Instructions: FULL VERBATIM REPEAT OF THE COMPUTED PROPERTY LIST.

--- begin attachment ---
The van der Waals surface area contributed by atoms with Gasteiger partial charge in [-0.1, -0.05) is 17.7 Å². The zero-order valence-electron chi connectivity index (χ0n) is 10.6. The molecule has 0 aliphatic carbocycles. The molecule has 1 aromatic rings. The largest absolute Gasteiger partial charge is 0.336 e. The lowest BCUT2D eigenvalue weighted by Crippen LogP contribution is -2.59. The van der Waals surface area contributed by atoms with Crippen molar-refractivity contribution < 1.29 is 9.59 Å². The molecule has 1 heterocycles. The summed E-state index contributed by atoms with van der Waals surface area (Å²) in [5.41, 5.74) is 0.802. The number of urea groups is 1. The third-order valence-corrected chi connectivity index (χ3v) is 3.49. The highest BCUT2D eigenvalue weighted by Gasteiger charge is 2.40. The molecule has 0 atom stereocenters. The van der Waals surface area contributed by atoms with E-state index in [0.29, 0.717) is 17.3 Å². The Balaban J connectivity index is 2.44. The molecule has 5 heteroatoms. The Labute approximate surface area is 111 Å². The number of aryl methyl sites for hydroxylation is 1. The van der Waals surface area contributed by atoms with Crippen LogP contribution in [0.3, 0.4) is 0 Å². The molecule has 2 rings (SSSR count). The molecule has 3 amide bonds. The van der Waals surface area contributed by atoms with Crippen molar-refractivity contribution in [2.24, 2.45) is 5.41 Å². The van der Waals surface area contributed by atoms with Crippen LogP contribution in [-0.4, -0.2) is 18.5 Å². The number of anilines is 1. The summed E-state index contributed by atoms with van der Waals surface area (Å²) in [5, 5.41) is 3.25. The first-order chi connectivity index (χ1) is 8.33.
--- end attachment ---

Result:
The van der Waals surface area contributed by atoms with Gasteiger partial charge in [-0.1, -0.05) is 17.7 Å². The zero-order valence-electron chi connectivity index (χ0n) is 10.6. The molecule has 0 aliphatic carbocycles. The molecule has 1 aromatic rings. The largest absolute Gasteiger partial charge is 0.336 e. The lowest BCUT2D eigenvalue weighted by Crippen LogP contribution is -2.59. The van der Waals surface area contributed by atoms with Crippen molar-refractivity contribution < 1.29 is 9.59 Å². The molecule has 1 heterocycles. The summed E-state index contributed by atoms with van der Waals surface area (Å²) in [5.41, 5.74) is 0.802. The number of urea groups is 1. The third-order valence-corrected chi connectivity index (χ3v) is 3.49. The highest BCUT2D eigenvalue weighted by Gasteiger charge is 2.40. The molecule has 0 atom stereocenters. The van der Waals surface area contributed by atoms with E-state index in [0.29, 0.717) is 17.3 Å². The Balaban J connectivity index is 2.44. The molecule has 5 heteroatoms. The Labute approximate surface area is 111 Å². The number of aryl methyl sites for hydroxylation is 1. The van der Waals surface area contributed by atoms with Crippen LogP contribution in [0.3, 0.4) is 0 Å². The molecule has 2 rings (SSSR count). The molecule has 3 amide bonds. The van der Waals surface area contributed by atoms with Crippen molar-refractivity contribution in [2.24, 2.45) is 5.41 Å². The van der Waals surface area contributed by atoms with Crippen LogP contribution in [-0.4, -0.2) is 18.5 Å². The number of anilines is 1. The summed E-state index contributed by atoms with van der Waals surface area (Å²) in [5, 5.41) is 3.25. The first-order chi connectivity index (χ1) is 8.33.